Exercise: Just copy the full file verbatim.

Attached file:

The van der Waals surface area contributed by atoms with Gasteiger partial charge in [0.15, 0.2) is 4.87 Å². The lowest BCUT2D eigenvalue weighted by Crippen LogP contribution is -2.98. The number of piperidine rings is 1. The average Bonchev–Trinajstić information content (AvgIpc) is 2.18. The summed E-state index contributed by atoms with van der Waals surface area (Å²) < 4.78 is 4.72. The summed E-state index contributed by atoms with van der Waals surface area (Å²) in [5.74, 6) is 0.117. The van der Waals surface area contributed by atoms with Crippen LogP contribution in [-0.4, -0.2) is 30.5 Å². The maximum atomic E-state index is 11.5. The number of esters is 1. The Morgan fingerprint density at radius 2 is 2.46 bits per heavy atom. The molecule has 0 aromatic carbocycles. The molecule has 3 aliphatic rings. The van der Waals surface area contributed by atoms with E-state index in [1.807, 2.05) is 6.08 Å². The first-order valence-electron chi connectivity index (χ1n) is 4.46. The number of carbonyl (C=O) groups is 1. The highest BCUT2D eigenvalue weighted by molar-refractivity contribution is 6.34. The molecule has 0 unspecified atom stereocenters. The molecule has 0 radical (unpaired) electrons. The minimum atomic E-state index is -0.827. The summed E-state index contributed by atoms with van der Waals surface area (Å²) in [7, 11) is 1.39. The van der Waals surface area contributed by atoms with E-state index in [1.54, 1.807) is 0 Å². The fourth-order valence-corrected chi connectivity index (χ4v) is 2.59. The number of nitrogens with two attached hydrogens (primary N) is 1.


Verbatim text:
The van der Waals surface area contributed by atoms with Gasteiger partial charge in [0.15, 0.2) is 4.87 Å². The lowest BCUT2D eigenvalue weighted by Crippen LogP contribution is -2.98. The number of piperidine rings is 1. The average Bonchev–Trinajstić information content (AvgIpc) is 2.18. The summed E-state index contributed by atoms with van der Waals surface area (Å²) < 4.78 is 4.72. The summed E-state index contributed by atoms with van der Waals surface area (Å²) in [5.74, 6) is 0.117. The van der Waals surface area contributed by atoms with Crippen LogP contribution in [-0.4, -0.2) is 30.5 Å². The maximum atomic E-state index is 11.5. The number of esters is 1. The Morgan fingerprint density at radius 2 is 2.46 bits per heavy atom. The molecule has 0 aromatic carbocycles. The molecule has 3 aliphatic rings. The van der Waals surface area contributed by atoms with E-state index in [1.807, 2.05) is 6.08 Å². The first-order valence-electron chi connectivity index (χ1n) is 4.46. The number of carbonyl (C=O) groups is 1. The highest BCUT2D eigenvalue weighted by molar-refractivity contribution is 6.34. The molecule has 0 unspecified atom stereocenters. The molecule has 0 radical (unpaired) electrons. The minimum atomic E-state index is -0.827. The summed E-state index contributed by atoms with van der Waals surface area (Å²) in [7, 11) is 1.39. The van der Waals surface area contributed by atoms with E-state index in [1.54, 1.807) is 0 Å². The fourth-order valence-corrected chi connectivity index (χ4v) is 2.59. The number of nitrogens with two attached hydrogens (primary N) is 1.